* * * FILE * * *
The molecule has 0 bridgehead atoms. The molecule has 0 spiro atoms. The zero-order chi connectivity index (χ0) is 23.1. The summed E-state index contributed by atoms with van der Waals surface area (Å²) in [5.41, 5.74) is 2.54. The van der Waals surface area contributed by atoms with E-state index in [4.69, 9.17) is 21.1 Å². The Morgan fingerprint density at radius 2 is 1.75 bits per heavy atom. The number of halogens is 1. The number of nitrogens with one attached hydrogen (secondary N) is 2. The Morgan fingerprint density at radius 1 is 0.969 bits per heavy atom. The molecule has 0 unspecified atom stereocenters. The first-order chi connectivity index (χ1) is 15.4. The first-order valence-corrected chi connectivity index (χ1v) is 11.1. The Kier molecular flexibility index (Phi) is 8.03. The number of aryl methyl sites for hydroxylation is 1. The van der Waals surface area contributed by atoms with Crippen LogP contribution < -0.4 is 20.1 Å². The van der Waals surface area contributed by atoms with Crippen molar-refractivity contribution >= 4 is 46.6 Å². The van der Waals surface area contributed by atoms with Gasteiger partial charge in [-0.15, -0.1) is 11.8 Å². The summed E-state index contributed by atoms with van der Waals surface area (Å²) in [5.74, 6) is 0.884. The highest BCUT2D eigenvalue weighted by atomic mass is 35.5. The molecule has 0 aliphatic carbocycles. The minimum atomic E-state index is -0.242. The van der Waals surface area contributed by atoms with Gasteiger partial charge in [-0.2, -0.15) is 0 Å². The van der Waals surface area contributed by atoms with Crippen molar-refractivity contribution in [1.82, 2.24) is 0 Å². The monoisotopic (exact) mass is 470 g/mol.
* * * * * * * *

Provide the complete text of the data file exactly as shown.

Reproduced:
The molecule has 0 bridgehead atoms. The molecule has 0 spiro atoms. The zero-order chi connectivity index (χ0) is 23.1. The summed E-state index contributed by atoms with van der Waals surface area (Å²) in [5.41, 5.74) is 2.54. The van der Waals surface area contributed by atoms with E-state index in [4.69, 9.17) is 21.1 Å². The Morgan fingerprint density at radius 2 is 1.75 bits per heavy atom. The number of halogens is 1. The number of nitrogens with one attached hydrogen (secondary N) is 2. The Morgan fingerprint density at radius 1 is 0.969 bits per heavy atom. The molecule has 0 unspecified atom stereocenters. The first-order chi connectivity index (χ1) is 15.4. The first-order valence-corrected chi connectivity index (χ1v) is 11.1. The Kier molecular flexibility index (Phi) is 8.03. The number of aryl methyl sites for hydroxylation is 1. The van der Waals surface area contributed by atoms with Crippen LogP contribution < -0.4 is 20.1 Å². The van der Waals surface area contributed by atoms with Crippen molar-refractivity contribution >= 4 is 46.6 Å². The van der Waals surface area contributed by atoms with Gasteiger partial charge in [-0.15, -0.1) is 11.8 Å². The summed E-state index contributed by atoms with van der Waals surface area (Å²) in [5.74, 6) is 0.884. The highest BCUT2D eigenvalue weighted by atomic mass is 35.5. The molecule has 0 aliphatic carbocycles. The minimum atomic E-state index is -0.242. The van der Waals surface area contributed by atoms with Gasteiger partial charge in [-0.2, -0.15) is 0 Å². The van der Waals surface area contributed by atoms with Crippen molar-refractivity contribution in [1.82, 2.24) is 0 Å². The monoisotopic (exact) mass is 470 g/mol.